Hey Matt, really interesting this HHG concept. I think the model could be improved introducing the opposite concept in a wheel (anti-brain, anti gut and anti heart). [ https://ibb.co/0FQJzpz ] When we plot where each character sits in the wheel and how each character change in each arc we almost can plot the hero journey for the main characters. Very interesting see how the movie needs to keep the balances between the roles during the development of the characters... Also, remind me a lot the Heraclitus unity of opposites concept
Wait, James had a bit about anti-brain, anti gut and anti heart (talking about the bad guys in Avatar) that I cut but then he asked me to put it back in. Did I post a version that doesn't have that?
Oh good, it's there at 33:17, but you're right that it could be explored more.
Yes a little bit, awesome episode btw. I did the first image just for star wars, I will try other movies with more complex characters to see if works well (little miss sunshine, pulp fiction and knives out)
I think Sokka and Katara show how two head character can be differentiated. In one of the episodes the gaang tries to enter a fire nation temple and they need fire bending to open a door. Sokka comes up with a plan to make a bomb to simulate fire. When it doesn't work Katara suggests tricking the fire benders into opening the door for them. So the head/gut is more technical using chemistry, biology and technology. While the head/heart is more about manipulation, psychology and sociology.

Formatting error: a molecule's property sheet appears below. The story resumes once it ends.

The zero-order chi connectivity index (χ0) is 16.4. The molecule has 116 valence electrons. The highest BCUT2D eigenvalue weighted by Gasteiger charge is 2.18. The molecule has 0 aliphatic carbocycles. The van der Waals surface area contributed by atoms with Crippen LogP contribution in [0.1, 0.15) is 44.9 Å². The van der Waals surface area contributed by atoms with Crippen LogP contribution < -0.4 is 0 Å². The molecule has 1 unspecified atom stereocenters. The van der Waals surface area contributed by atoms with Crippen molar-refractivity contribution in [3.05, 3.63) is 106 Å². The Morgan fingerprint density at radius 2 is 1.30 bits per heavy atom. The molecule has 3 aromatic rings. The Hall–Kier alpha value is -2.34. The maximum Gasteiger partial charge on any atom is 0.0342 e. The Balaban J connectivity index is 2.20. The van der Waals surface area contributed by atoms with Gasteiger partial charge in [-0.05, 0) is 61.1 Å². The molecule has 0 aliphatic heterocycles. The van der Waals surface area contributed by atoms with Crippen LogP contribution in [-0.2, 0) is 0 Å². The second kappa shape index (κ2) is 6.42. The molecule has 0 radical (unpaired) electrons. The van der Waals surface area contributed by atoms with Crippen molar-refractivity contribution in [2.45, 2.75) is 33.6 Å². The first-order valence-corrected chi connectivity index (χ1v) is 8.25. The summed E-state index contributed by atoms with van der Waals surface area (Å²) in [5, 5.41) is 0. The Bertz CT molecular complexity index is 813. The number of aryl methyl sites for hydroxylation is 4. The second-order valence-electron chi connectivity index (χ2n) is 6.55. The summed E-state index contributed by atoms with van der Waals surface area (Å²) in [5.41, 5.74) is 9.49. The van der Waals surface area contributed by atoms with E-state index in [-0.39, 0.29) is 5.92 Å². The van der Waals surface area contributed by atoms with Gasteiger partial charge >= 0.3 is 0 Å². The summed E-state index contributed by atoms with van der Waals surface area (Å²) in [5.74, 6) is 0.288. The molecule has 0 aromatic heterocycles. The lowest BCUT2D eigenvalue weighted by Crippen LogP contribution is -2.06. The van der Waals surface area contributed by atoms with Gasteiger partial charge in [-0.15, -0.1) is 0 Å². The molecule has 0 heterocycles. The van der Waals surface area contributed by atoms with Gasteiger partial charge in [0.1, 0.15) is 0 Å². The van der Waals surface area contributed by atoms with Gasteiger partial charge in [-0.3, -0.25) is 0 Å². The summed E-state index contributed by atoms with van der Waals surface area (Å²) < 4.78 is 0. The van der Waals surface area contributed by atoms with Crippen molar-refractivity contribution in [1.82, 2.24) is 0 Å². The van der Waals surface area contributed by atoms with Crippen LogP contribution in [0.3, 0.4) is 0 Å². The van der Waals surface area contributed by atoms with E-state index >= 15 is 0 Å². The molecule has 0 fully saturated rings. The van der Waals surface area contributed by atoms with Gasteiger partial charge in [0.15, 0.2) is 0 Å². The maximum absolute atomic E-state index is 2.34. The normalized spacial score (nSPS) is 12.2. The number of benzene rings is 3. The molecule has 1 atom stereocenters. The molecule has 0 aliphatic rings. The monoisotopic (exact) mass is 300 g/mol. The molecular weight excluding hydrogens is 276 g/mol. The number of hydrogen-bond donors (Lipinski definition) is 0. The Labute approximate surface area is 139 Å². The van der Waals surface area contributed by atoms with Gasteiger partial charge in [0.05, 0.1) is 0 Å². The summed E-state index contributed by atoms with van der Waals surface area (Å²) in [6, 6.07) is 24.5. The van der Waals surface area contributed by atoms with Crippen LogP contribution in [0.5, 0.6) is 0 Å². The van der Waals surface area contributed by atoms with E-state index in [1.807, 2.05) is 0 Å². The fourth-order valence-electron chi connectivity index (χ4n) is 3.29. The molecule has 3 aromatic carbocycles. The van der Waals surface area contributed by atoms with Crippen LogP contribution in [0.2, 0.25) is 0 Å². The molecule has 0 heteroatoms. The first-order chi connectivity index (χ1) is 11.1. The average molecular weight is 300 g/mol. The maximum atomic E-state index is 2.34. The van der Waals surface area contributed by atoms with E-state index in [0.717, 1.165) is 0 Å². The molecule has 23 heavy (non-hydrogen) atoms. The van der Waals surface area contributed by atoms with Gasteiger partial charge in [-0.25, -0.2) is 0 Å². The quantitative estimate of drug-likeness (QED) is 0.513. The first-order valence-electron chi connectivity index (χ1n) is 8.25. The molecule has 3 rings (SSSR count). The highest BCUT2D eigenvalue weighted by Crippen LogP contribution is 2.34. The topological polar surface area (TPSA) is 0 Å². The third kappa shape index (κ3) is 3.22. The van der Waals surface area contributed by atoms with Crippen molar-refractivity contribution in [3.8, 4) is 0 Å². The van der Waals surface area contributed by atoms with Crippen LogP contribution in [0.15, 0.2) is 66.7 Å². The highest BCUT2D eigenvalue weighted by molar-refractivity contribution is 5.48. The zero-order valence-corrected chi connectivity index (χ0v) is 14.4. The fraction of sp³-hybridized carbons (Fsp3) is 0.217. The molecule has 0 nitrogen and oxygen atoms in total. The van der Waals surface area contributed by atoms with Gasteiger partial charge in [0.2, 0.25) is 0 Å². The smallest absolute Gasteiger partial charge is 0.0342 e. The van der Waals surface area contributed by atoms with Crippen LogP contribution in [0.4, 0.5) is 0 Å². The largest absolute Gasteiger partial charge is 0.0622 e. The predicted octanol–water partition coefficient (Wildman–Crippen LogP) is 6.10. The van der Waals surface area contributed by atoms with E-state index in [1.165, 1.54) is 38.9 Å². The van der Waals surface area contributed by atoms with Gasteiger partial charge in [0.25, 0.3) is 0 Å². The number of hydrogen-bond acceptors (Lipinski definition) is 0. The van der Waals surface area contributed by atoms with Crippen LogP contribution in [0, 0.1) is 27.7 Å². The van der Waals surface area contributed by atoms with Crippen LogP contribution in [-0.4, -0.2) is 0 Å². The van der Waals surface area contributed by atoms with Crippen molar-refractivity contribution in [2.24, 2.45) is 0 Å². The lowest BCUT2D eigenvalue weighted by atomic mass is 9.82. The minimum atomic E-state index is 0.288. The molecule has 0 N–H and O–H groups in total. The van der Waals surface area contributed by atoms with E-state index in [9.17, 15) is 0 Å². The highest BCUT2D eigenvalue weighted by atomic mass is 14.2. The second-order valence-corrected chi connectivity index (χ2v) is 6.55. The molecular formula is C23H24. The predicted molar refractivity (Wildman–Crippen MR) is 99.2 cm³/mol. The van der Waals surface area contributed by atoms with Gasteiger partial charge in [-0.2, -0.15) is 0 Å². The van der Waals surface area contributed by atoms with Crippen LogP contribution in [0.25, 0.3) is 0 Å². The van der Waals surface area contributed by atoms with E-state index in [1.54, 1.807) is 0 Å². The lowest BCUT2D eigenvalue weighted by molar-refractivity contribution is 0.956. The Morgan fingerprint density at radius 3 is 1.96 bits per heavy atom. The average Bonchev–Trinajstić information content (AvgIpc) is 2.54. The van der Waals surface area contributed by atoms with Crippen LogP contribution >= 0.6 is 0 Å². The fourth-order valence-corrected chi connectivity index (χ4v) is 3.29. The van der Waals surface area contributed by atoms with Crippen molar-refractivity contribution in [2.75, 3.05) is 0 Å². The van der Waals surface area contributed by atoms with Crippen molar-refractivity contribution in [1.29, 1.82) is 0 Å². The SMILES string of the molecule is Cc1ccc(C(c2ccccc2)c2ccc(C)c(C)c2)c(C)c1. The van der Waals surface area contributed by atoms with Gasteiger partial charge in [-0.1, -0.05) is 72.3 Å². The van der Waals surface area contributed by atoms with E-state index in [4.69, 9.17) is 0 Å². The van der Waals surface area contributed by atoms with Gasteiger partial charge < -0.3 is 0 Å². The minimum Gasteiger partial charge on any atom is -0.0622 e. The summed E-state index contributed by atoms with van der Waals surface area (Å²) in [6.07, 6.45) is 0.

Great point! Can I tell you how happy I am that everybody has seen Avatar now?
Great episode! Upon quick reflection, I think Detectorists may be another example of a sitcom with relatively well-rounded characters.
Do you think that this head-heart-gut idea could work with the head-heart-body categories of the enneagram of personality? (before it gets discussed: I don't think the enneagram of personality should be used for real people either)
I love that you talked about The A-Team. Loved that show as a kid!
Regarding "ensemble lead is head," I think you could find a lot of that if you go back in time. Stories with heroic scientists or police officers bringing order out of chaos - think Dragnet or 1950s sci-fi - and it could work. Old-style westerns probably offer many examples, since a common element of the genre is the creation of order from chaos. The Lone Ranger is a head character. Matt Dillon in Gunsmoke maybe?An odd variation is the series 21 Jump Street. The lead of the ensemble is Tom Hanson, who is the sole by-the-book cop in the unit, at least in the first episodes. The other three officers in the unit are unconventional and find Hanson's "head" style annoying and counterproductive. The "head as lead of ensemble" works because he's the calm, rational one in the swirling madness of High School Crime!
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